Saturday, March 8, 2014

PA Ed Policy Roundup March 8: March Madness Begins in Our Schools: It's Test Prep Time/Keystone Exams: Chapter 4 revisions now final and effective

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Pennsylvania Education Policy Roundup for March 8, 2014:
March Madness Begins in Our Schools: It's Test Prep Time

Court Orders Kansas Legislature to Spend More on Schools
New York Times By JOHN ELIGON MARCH 7, 2014
Kansas’s highest court ruled on Friday that funding disparities between school districts violated the state Constitution, and ordered the Legislature to spend more than $125 million to bridge the gap, setting the stage for a messy budget battle in the Capitol this year.  With its ruling, the state Supreme Court averted for now a larger constitutional showdown by ordering a lower court to reconsider the most controversial part of the case — whether the public school system statewide was adequately funded. The lower court originally ordered an increase of more than $400 million in school funding, and the conservative-led majority in the Legislature had vowed to defy that order if it were upheld. Legislators said it was the job of lawmakers, not judges, to appropriate money.  Still, the unanimous court decision Friday would seem to leave some Republican lawmakers in Kansas unsettled because it orders them, by July 1, to appropriate tens of millions of dollars in payments to poorer districts to make the school system more equitable. The Legislature had been withholding those constitutionally mandated payments in recent years.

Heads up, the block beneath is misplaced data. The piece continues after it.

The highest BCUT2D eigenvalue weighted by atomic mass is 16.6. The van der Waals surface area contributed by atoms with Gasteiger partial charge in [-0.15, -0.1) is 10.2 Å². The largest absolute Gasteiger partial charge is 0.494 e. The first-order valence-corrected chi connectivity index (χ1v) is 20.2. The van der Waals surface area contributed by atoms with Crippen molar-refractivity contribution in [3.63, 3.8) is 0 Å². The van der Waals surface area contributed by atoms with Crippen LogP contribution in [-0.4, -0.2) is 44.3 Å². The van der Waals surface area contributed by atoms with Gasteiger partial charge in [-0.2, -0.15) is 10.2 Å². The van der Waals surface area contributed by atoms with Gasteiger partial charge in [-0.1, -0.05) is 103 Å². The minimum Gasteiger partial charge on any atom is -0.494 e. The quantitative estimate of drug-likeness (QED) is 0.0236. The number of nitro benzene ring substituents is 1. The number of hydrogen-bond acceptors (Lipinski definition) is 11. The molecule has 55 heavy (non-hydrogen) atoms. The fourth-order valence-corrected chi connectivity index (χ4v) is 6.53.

March Madness Begins in Our Schools: It's Test Prep Time
Education Week Living in Dialogue Blog By Anthony Cody on March 4, 2012 11:41 AM
In our nation's public schools, March Madness has taken on a whole new meaning. It is test prep time in America.
Secretary of Education Arne Duncan is fond of saying that we should not teach the test. At the same time, there are huge consequences for schools, teachers and principals that do not raise test scores. The NCLB waivers allow states to eliminate Adequate Yearly Progress (AYP) for the majority of schools, but huge pressure will still be applied to the bottom tier of schools, those with high poverty and large numbers of English learners. And new policies mandated by the NCLB waivers require the inclusion of test scores in teacher and principal evaluations.  As the month of March begins, across the country schools are in the midst of the most pressure-packed time of the year. We have just a few short weeks before the tests will be given that determine the fate of our students, our schools, our principals and ourselves. It is test-prep time.  But over at the Department of Education, there is another world, where the magic of "multiple measures" make all these pressures melt like lemon drops.  I asked teacher friends recently if, in fact, they were being asked to teach to the test in their schools. Here is what I heard from around the nation. Some asked that their names be removed out of fear for their jobs.